Burned by Google
Inc.'s recent changes to its search formula, small businesses are experimenting with strategies to recover lost Web traffic while seeking out new ways to generate sales—some even scaling back daily operations.
Seeing a 40% decline in sales since Google adjusted its algorithm, online ergonomic-products retailer Ergo In Demand Inc. in Central Point, Ore., reduced its 17-person staff to five, moved to a 4,500-square-foot office space from one more than double in size and cut $4,000 in monthly software subscriptions.
With the savings, owner Peter Scholom hired a search-engine optimization firm to do an audit of the 11-year-old company's website, ergoindemand.com
. He hopes to learn how to regain the site's previously high Google rankings for search terms like "keyboard trays" and "TV mounts."
"We are fishing for any straw," Mr. Scholom says, whose business had $6 million in sales in 2010.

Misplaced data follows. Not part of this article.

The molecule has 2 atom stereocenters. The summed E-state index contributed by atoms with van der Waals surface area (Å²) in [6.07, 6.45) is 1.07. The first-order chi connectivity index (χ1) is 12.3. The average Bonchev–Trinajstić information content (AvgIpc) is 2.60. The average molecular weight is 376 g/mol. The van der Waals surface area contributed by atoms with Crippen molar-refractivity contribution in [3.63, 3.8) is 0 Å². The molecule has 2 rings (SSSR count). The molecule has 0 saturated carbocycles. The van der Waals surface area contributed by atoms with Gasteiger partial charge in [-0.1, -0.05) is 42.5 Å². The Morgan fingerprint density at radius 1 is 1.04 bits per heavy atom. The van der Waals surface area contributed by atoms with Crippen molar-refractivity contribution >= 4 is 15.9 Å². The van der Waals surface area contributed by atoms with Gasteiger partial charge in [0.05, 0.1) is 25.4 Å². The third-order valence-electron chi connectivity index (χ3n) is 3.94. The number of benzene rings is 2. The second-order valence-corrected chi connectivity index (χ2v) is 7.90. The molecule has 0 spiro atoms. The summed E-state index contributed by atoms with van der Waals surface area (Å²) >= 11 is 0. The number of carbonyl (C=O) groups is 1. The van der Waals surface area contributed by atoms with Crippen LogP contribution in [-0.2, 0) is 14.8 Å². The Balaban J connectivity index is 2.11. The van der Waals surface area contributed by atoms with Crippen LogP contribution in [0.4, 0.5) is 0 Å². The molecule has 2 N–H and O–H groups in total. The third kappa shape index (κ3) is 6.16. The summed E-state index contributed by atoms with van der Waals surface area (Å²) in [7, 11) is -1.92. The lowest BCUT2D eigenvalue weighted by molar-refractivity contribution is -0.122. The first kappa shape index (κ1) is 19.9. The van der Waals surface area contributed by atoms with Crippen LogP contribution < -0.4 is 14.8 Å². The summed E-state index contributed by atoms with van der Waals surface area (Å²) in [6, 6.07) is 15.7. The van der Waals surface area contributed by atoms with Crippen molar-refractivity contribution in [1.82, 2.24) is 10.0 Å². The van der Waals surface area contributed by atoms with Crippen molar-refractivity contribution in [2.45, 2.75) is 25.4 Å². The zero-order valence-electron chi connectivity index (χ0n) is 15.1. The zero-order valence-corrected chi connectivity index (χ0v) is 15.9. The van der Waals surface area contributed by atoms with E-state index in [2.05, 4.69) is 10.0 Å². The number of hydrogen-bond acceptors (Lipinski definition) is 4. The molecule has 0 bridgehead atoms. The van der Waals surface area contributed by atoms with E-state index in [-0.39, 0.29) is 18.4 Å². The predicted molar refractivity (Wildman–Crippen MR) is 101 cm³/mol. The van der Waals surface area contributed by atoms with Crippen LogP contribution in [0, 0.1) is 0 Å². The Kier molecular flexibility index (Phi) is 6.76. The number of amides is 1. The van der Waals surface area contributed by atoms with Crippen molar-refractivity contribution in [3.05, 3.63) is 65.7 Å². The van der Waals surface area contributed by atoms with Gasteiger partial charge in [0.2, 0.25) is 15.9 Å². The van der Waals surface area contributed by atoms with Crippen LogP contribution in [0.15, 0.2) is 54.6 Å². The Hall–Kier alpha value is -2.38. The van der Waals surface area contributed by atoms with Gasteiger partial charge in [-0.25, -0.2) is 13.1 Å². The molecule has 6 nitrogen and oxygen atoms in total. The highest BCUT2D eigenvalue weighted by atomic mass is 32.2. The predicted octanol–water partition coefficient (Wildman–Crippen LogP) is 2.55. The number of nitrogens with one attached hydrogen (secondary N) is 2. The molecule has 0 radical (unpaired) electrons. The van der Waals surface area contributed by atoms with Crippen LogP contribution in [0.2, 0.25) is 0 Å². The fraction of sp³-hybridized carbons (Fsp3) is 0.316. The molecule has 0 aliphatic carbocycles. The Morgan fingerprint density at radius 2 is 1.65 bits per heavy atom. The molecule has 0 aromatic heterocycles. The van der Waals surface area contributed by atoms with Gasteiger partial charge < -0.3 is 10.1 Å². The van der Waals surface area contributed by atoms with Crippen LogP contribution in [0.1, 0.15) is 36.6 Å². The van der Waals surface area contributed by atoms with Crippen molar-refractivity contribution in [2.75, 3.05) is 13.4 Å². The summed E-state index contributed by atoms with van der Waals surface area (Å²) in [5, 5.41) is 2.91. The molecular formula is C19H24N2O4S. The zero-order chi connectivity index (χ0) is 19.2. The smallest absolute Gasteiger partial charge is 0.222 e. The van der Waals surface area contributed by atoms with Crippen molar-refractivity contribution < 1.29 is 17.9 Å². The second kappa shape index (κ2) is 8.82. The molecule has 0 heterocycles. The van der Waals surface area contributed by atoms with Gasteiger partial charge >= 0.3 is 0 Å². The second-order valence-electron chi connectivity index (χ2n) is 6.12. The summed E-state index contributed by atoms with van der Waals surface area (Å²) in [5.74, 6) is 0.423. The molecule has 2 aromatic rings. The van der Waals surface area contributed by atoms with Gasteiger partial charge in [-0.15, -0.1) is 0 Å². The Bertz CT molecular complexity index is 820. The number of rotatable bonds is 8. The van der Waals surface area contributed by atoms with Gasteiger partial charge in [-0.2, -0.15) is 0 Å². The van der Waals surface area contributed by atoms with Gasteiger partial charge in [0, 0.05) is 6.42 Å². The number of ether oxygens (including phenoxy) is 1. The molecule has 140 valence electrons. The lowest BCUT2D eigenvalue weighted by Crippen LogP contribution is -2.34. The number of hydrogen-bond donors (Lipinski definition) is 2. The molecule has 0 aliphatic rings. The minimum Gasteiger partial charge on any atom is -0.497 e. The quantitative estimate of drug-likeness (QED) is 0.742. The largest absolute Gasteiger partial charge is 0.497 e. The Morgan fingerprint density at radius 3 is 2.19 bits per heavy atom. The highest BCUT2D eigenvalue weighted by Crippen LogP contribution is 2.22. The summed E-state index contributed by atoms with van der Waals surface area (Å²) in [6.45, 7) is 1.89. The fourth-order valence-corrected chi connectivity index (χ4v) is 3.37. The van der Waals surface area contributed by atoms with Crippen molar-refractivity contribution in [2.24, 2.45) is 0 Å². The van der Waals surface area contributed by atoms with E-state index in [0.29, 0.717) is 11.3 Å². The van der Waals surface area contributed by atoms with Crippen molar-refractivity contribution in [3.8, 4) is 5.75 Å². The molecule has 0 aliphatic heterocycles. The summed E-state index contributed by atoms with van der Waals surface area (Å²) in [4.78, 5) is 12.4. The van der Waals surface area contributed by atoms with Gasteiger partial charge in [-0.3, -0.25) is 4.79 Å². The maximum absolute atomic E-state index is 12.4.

Many small but growing Web retailers say they have been punished since Google, which handles nearly two-thirds of all Web searches, moved in late February to weed out "content farms," or sites that post information without attention to quality or by copying text from other sources such as government websites.
But the impact was also felt by large e-commerce sites. Wal-Mart Stores
Corp., and eBay
Inc. appeared to rise in search results, according to companies that track Google rankings. One shopping site that has benefited, Buy.com, says it was "delighted" by the initial change.
Google says the modifications to its algorithms impact about 12% of U.S.-based search queries, and further changes rolled out earlier this month affect an additional 2%. It hasn't named sites that would win or lose prominence in its rankings.
A spokesman for the company acknowledges that legitimate businesses might have inadvertently suffered from the changes
. "We tested this update extensively and have found that the algorithm is very accurate at detecting site quality, but no algorithm is perfect," the spokesman says.